In the book The Sun Also Rises, how are perversions of love demonstrated in chapter 3?

Expert Answers

Want to remove ads?

Get ad-free questions with an eNotes 48-hour free trial.

Try It Free No Thanks
mwestwood eNotes educator| Certified Educator

Jake Barnes, the narrator, has been having a drink with a published novelist, Jake Cohn, whom he does not particularly like, but he plays tennis with him. In a while, Jake makes his excuses and settles somethere else where he invites a poule to join him for supper. Together, then, Jake and the prostitute take a carriage and, while on the carriage, Georgette attempts to engage in some sexual activity, but Jake tells her to "forget it," explaining that he has been injured in the war.

In a while, Jake asks the driver to stop so they can enter a restaurant that serves good food, Jake tells Georgette. Soon, he hears some people calling to him, so after their meal, Jake and Georgette go to their table. The group is composed of Mrs. Braddocks, Robert Cohn, Frances Clyne, Robert's mistress, and several others that Jake does not know.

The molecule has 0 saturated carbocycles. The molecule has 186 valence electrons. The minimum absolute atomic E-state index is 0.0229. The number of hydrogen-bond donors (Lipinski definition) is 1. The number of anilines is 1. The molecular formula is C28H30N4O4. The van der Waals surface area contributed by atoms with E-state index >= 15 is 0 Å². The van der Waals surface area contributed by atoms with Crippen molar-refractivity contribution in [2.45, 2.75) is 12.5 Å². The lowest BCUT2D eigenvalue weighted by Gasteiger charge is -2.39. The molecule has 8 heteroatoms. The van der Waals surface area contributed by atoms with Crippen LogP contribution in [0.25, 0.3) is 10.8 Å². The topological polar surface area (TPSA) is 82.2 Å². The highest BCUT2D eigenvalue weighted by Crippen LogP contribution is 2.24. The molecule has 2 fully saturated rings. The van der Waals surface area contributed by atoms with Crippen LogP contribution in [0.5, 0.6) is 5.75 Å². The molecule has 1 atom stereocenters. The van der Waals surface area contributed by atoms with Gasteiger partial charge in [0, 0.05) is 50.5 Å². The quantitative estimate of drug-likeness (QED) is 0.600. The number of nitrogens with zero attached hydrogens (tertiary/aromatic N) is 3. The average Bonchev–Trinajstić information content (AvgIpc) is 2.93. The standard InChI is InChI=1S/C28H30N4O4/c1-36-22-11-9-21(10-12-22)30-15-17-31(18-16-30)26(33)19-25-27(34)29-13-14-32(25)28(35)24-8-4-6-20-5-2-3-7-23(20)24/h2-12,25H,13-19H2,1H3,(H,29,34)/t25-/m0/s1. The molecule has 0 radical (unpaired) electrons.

• In a moment of perverse humor, Jack introduces Georgette to them as he fiancée. The group moves to a bal musette in the Rue de la Montagne Sainte Geneviève (Mount St. Geneviève Street).
  • Then, Lady Brett Ashley enters with a group of male homosexuals, about whom she jokes to Jake that she is "safe." But, Jake would like to "pop one of them." 
  • When Cohn is introduced to her, he is immediately infatuated with her great looks and shape that Jake rather crudely describes as having "curves like the hull of a racing yacht...." 
  • While one of the gay men dances with Georgette, Lady Brett tells Jake, "Oh, darling, I've been so miserable."
  • Jake comments that "This who show makes me sick."
Read the study guide:
The Sun Also Rises

Access hundreds of thousands of answers with a free trial.

Start Free Trial
Ask a Question